- Loss of Wells 2 and 3 could result in a 50% increase in water rates
- Future rate adjustments will be steeper;
- Inability to acquire bond debt for future pipe replacement projects and Well 3 Treatment Facility; and
- The District may have to defer maintenance and repairs, which will exacerbate existing infrastructure problems due to old age.
Q: The District is always talking about needing to replace old pipes and reservoirs. What is the plan and how will these projects be funded?
A: The District has a long-term capital replacement plan that includes projects to replace old water main pipes and replace aging reservoirs.
- Replacement projects typically cost between $3M and $5M depending on the scope.
- The District will continue to seek out State and Federal Grant funding but will likely be required to take out additional Debt to fund these projects.
- With adequate revenue, the District can execute approximately $2-3M in debt-funded projects per year over the next 10 to 15 years.
Q: How can you guarantee that I am not subsidizing other rate payers?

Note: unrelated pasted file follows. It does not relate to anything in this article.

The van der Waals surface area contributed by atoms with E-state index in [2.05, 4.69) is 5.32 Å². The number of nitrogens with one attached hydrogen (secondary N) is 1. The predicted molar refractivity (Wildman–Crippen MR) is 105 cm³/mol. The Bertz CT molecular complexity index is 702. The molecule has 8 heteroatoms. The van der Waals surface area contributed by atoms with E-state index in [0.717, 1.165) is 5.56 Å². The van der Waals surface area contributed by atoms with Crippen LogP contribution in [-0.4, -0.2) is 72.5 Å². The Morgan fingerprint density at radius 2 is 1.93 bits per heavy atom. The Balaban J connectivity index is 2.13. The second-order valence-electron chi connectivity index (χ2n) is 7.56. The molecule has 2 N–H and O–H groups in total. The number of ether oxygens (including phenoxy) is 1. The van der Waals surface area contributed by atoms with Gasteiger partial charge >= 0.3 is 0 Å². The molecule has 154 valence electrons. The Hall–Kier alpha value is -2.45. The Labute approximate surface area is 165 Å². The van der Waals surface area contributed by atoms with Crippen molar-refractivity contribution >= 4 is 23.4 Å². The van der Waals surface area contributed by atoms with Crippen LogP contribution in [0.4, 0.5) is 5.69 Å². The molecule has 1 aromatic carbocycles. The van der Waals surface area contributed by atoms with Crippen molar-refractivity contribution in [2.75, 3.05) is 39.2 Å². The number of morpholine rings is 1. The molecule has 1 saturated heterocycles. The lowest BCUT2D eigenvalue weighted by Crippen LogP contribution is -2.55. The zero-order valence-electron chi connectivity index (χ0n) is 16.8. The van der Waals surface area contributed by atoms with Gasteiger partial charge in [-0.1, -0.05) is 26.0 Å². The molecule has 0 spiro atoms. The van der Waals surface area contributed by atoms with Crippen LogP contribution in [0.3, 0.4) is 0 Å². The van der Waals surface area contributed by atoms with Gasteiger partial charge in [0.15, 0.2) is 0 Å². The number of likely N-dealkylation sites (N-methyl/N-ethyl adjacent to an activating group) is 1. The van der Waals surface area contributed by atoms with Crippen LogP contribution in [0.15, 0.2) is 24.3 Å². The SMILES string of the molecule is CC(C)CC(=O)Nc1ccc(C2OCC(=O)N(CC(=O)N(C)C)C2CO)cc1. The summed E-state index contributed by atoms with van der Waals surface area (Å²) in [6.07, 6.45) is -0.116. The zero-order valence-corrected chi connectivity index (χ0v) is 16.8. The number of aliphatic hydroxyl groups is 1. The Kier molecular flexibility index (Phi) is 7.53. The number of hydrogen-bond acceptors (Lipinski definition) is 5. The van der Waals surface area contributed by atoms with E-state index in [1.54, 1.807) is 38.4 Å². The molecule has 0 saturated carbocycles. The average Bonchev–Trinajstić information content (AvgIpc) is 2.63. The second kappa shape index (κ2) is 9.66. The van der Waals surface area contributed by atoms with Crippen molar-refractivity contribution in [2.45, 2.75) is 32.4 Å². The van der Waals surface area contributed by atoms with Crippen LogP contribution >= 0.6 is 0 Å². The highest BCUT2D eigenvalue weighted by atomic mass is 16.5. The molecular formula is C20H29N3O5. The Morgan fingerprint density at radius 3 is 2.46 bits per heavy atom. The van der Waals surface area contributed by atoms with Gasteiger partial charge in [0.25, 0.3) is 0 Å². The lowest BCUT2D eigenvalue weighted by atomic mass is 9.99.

A: In 2017, the District completed a re-structuring of its rates in order to ensure compliance with Proposition 218.
- Proposition 218 was enacted in 1996 to ensure that rates and fees are reasonable and proportional to the cost of providing service.
- District rate structure established in 2017 is consistent with Proposition 218
- District rate structure is set to not exceed the proportionate cost of providing water services.
Q: Since Agricultural Water Service makes up 60% to 70% of the water the District provides, why can’t the District reduce the Agricultural Water Service rate?
A: Agricultural Water Service customers have the single largest demand on the District’s water system. The water system must be designed to meet peak demands.
- There are additional costs associated with designing, constructing, operating, and maintaining facilities to meet peak demands.
- These peak demand costs need to be allocated to those imposing costs on the utility.
- Different customer classes impose different peak demands on the water system.
- The 2017 Rate re-structuring ensured that the costs of water rates and charges are recovered from each class of customer in proportion to the cost of serving those customers.